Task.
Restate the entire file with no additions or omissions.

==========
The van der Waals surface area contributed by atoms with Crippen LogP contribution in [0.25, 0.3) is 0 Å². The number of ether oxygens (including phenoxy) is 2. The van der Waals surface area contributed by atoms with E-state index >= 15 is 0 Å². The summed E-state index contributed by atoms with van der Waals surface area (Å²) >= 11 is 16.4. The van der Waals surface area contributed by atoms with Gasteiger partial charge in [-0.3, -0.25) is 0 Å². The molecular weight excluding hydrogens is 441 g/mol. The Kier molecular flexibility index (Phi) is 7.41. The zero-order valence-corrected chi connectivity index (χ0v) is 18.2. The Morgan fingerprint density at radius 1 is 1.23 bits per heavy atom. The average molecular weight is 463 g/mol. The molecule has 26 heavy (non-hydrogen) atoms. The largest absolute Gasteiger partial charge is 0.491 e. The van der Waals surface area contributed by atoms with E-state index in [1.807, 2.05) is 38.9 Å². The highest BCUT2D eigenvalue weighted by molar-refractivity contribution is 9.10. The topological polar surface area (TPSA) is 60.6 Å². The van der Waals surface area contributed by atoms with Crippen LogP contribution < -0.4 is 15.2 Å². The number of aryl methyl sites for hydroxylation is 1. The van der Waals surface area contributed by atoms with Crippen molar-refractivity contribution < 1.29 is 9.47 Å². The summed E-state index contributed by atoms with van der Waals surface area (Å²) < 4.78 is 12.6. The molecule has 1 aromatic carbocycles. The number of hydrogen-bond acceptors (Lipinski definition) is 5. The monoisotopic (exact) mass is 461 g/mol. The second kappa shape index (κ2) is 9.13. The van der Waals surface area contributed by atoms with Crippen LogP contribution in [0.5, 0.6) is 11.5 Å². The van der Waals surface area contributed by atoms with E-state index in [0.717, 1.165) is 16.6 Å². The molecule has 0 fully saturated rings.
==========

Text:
The van der Waals surface area contributed by atoms with Crippen LogP contribution in [0.25, 0.3) is 0 Å². The number of ether oxygens (including phenoxy) is 2. The van der Waals surface area contributed by atoms with E-state index >= 15 is 0 Å². The summed E-state index contributed by atoms with van der Waals surface area (Å²) >= 11 is 16.4. The van der Waals surface area contributed by atoms with Gasteiger partial charge in [-0.3, -0.25) is 0 Å². The molecular weight excluding hydrogens is 441 g/mol. The Kier molecular flexibility index (Phi) is 7.41. The zero-order valence-corrected chi connectivity index (χ0v) is 18.2. The Morgan fingerprint density at radius 1 is 1.23 bits per heavy atom. The average molecular weight is 463 g/mol. The molecule has 26 heavy (non-hydrogen) atoms. The largest absolute Gasteiger partial charge is 0.491 e. The van der Waals surface area contributed by atoms with E-state index in [1.807, 2.05) is 38.9 Å². The highest BCUT2D eigenvalue weighted by molar-refractivity contribution is 9.10. The topological polar surface area (TPSA) is 60.6 Å². The van der Waals surface area contributed by atoms with Crippen LogP contribution < -0.4 is 15.2 Å². The number of aryl methyl sites for hydroxylation is 1. The van der Waals surface area contributed by atoms with Crippen molar-refractivity contribution < 1.29 is 9.47 Å². The summed E-state index contributed by atoms with van der Waals surface area (Å²) < 4.78 is 12.6. The molecule has 1 aromatic carbocycles. The number of hydrogen-bond acceptors (Lipinski definition) is 5. The monoisotopic (exact) mass is 461 g/mol. The second kappa shape index (κ2) is 9.13. The van der Waals surface area contributed by atoms with Crippen LogP contribution in [0.5, 0.6) is 11.5 Å². The van der Waals surface area contributed by atoms with E-state index in [0.717, 1.165) is 16.6 Å². The molecule has 0 fully saturated rings.